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    Assembly Budget Compromise & VLF Trainwreck:

  • Assembly Dems & Governor Cut 11th Hour Deal In Big Win For LB's Jenny Oropeza: Assembly Votes To Amend & Put Her Balanced Budget & Deficit Bond Measures on March 04 Statewide Ballot; Oropeza Delivers Rousing Assembly Floor Speech; Republicans Seething, Refuse to Call Her Measure a Spending Cap

  • VLF Trainwreck With Potentially Devastating LB Budget Consequences: Assembly Democrats Block Two Bills -- Including One By Assemblyman Lowenthal -- To Backfill Local Gov't For Car Tax Reduction

    (Dec. 11, 2003, signigicantly updated from initial 11:30 p.m. post) -- In an 11th hour development that had Democrats jubilant and Republicans subdued and seething, the CA Assembly and Gov. Arnold Schwarzenegger agreed to put an amended version of a balanced budget constitutional amendment and a deficit reduction bond -- authored by LB Assemblywoman Jenny Oropeza -- on the March 2004 statewide ballot.

    In a stentorian address during a dramatic nighttime Assembly session, Assemblywoman Oropeza, who heads the Assembly Budget Committee, hailed Governor Schwarzenegger for reaching a compromise, praising the outcome as an example of worthy bipartisanship.

    In ringing oratory that cited grounds on which her bill prevailed over Republican backed plans while simultaneously invoking themes that Governor Schwarzenegger had sounded, Assemblywoman Oropeza noted her role in negotiating the high stakes outcome and said on the Assembly floor:

    ...Colleagues, this budget deal does make financial sense for our state. It's a bipartisan agreement that does not shortchange education in our state but instead lays the groundwork for stable funding and the promise for a bright future for every child in this state.

    This bipartisan agreement does not hand over additional legislative powers to our Governor, but instead continues our historic and important constitutional balance of powers.

    This bipartisan agreement does not strap future generations with our debt, because we don't want to mortgage our future. We don't want to saddle our grandchildren with this debt. Our kids and our grandchildren deserve better.

    In short Colleagues, this proposal requires a balanced budget. Every year we must live within our means. It requires an automatic reserve fund. It establishes a common-sense, midyear budget correction process. And Colleagues, it prohibits us in the future to issue bonds in an effort to balance our budget. No longer can be borrow to solve our annual budget problems.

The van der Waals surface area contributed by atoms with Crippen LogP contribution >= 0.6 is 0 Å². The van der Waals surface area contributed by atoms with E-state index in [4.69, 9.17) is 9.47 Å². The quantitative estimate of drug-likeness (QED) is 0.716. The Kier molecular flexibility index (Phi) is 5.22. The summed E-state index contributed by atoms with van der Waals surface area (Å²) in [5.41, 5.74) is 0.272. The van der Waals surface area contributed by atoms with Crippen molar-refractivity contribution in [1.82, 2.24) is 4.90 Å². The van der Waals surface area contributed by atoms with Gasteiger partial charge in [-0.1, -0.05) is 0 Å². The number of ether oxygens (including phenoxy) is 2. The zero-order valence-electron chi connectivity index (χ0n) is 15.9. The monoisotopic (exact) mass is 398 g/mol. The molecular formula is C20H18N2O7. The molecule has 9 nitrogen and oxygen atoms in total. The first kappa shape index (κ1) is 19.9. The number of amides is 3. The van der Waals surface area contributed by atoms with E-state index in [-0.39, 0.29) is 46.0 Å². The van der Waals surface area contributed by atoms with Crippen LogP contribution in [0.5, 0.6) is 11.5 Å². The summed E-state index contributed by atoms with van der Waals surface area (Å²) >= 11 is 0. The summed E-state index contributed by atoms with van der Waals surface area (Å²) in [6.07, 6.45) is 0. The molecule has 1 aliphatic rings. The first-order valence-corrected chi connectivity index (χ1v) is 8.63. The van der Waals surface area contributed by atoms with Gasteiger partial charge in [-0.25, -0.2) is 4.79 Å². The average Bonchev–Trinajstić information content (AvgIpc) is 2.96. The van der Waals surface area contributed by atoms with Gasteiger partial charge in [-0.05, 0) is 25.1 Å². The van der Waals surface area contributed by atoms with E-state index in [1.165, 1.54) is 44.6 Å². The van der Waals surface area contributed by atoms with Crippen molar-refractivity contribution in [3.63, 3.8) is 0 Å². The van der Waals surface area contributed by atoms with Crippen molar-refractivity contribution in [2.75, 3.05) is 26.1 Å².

We care about fulfilling our promises! We care about keeping promises to the disabled under the Lanterman Act! We care about keeping our word to children, helped by the Healthy Families Program! We care about sticking to our goals to keeping the doors open to higher education through proactive outreach.

    We care about the fiscal health of this state. Common-sense, fiscal responsibly solutions are better for our kids, better for our grandkids.

    Make no mistake about it. We crafted this budget agreement largely because our Governor sat down. We worked together. We listened to each other and we hashed it out. We negotiated side by side. We hammered out a truly bipartisan agreement. For that, I have a great deal of gratitude. I am gratified by this collaboration.

    It is my sincere and deepest and most abiding hope that this collaborative, bipartisan process, this commitment to cooperation and collaboration, is indeed the blueprint for future budgets and future efforts under this administration and this legislature.

    If this is a sign of things to come, Californians have a lot to look forward to. If this is a sign of things to come, California has a bright future ahead of it.

    And that California dream continues to be alive. Colleagues, please join me in making that dream a reality for every Californian, and vote Aye on this very responsible measure.

    Minutes later, the Assembly voted to effectively block two bills -- including one by Assemblyman Alan Lowenthal (D., LB-PV) -- to backfill local government for the lowering of the tripled Vehicle License Fee (car tax).